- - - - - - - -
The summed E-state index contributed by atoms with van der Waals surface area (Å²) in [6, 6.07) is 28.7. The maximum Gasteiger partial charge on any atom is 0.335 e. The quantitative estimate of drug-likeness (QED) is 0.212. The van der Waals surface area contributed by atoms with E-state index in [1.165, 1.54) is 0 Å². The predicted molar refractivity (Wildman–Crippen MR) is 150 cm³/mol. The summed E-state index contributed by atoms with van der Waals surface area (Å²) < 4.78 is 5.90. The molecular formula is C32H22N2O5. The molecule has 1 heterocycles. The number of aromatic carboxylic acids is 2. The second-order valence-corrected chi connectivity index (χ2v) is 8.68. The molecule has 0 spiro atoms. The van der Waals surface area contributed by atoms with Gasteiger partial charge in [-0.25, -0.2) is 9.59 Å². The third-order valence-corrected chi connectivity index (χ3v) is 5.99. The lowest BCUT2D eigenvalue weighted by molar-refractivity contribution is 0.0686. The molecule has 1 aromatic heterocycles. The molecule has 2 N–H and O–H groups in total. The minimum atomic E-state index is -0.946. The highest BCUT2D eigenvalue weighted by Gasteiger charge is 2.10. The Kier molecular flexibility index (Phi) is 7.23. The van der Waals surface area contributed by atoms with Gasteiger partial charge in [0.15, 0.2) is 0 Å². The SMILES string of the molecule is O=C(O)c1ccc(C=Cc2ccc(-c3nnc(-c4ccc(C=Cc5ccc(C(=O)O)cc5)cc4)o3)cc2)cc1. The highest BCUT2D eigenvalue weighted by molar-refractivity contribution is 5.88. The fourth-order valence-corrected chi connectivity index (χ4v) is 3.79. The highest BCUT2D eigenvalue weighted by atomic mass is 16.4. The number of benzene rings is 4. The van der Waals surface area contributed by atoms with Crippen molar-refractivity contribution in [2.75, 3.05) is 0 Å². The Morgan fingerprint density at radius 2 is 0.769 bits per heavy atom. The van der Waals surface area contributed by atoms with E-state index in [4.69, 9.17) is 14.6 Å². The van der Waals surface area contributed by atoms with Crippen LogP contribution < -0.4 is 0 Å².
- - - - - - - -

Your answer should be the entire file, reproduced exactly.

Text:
The summed E-state index contributed by atoms with van der Waals surface area (Å²) in [6, 6.07) is 28.7. The maximum Gasteiger partial charge on any atom is 0.335 e. The quantitative estimate of drug-likeness (QED) is 0.212. The van der Waals surface area contributed by atoms with E-state index in [1.165, 1.54) is 0 Å². The predicted molar refractivity (Wildman–Crippen MR) is 150 cm³/mol. The summed E-state index contributed by atoms with van der Waals surface area (Å²) < 4.78 is 5.90. The molecular formula is C32H22N2O5. The molecule has 1 heterocycles. The number of aromatic carboxylic acids is 2. The second-order valence-corrected chi connectivity index (χ2v) is 8.68. The molecule has 0 spiro atoms. The van der Waals surface area contributed by atoms with Gasteiger partial charge in [-0.25, -0.2) is 9.59 Å². The third-order valence-corrected chi connectivity index (χ3v) is 5.99. The lowest BCUT2D eigenvalue weighted by molar-refractivity contribution is 0.0686. The molecule has 1 aromatic heterocycles. The molecule has 2 N–H and O–H groups in total. The minimum atomic E-state index is -0.946. The highest BCUT2D eigenvalue weighted by Gasteiger charge is 2.10. The Kier molecular flexibility index (Phi) is 7.23. The van der Waals surface area contributed by atoms with Gasteiger partial charge in [0.15, 0.2) is 0 Å². The SMILES string of the molecule is O=C(O)c1ccc(C=Cc2ccc(-c3nnc(-c4ccc(C=Cc5ccc(C(=O)O)cc5)cc4)o3)cc2)cc1. The highest BCUT2D eigenvalue weighted by molar-refractivity contribution is 5.88. The fourth-order valence-corrected chi connectivity index (χ4v) is 3.79. The highest BCUT2D eigenvalue weighted by atomic mass is 16.4. The number of benzene rings is 4. The van der Waals surface area contributed by atoms with Crippen molar-refractivity contribution in [2.75, 3.05) is 0 Å². The Morgan fingerprint density at radius 2 is 0.769 bits per heavy atom. The van der Waals surface area contributed by atoms with E-state index in [4.69, 9.17) is 14.6 Å². The van der Waals surface area contributed by atoms with Crippen LogP contribution < -0.4 is 0 Å².